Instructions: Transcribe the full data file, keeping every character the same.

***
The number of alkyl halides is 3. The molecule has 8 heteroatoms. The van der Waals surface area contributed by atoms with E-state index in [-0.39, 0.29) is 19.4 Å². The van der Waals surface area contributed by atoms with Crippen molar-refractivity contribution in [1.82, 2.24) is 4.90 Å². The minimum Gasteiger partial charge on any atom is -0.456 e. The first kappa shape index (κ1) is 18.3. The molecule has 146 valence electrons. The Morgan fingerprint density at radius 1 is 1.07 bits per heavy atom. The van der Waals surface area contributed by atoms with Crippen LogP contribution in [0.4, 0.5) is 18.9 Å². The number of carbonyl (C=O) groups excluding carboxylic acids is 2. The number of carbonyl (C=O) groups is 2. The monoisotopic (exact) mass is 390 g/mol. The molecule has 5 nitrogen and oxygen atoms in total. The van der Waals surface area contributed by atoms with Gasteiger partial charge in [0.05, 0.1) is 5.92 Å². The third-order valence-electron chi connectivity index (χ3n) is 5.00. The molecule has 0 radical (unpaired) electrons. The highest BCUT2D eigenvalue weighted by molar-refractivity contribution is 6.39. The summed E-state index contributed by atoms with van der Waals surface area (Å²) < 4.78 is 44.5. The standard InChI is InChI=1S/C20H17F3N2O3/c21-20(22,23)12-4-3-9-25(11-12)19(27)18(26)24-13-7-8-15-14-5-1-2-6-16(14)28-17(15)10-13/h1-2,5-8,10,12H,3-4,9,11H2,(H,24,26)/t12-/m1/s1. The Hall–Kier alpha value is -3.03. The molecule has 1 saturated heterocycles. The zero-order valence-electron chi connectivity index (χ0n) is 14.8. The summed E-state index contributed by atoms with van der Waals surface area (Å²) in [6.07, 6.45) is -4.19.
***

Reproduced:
The number of alkyl halides is 3. The molecule has 8 heteroatoms. The van der Waals surface area contributed by atoms with E-state index in [-0.39, 0.29) is 19.4 Å². The van der Waals surface area contributed by atoms with Crippen molar-refractivity contribution in [1.82, 2.24) is 4.90 Å². The minimum Gasteiger partial charge on any atom is -0.456 e. The first kappa shape index (κ1) is 18.3. The molecule has 146 valence electrons. The Morgan fingerprint density at radius 1 is 1.07 bits per heavy atom. The van der Waals surface area contributed by atoms with Crippen LogP contribution in [0.4, 0.5) is 18.9 Å². The number of carbonyl (C=O) groups excluding carboxylic acids is 2. The number of carbonyl (C=O) groups is 2. The monoisotopic (exact) mass is 390 g/mol. The molecule has 5 nitrogen and oxygen atoms in total. The van der Waals surface area contributed by atoms with Gasteiger partial charge in [0.05, 0.1) is 5.92 Å². The third-order valence-electron chi connectivity index (χ3n) is 5.00. The molecule has 0 radical (unpaired) electrons. The highest BCUT2D eigenvalue weighted by molar-refractivity contribution is 6.39. The summed E-state index contributed by atoms with van der Waals surface area (Å²) < 4.78 is 44.5. The standard InChI is InChI=1S/C20H17F3N2O3/c21-20(22,23)12-4-3-9-25(11-12)19(27)18(26)24-13-7-8-15-14-5-1-2-6-16(14)28-17(15)10-13/h1-2,5-8,10,12H,3-4,9,11H2,(H,24,26)/t12-/m1/s1. The Hall–Kier alpha value is -3.03. The molecule has 1 saturated heterocycles. The zero-order valence-electron chi connectivity index (χ0n) is 14.8. The summed E-state index contributed by atoms with van der Waals surface area (Å²) in [6.07, 6.45) is -4.19.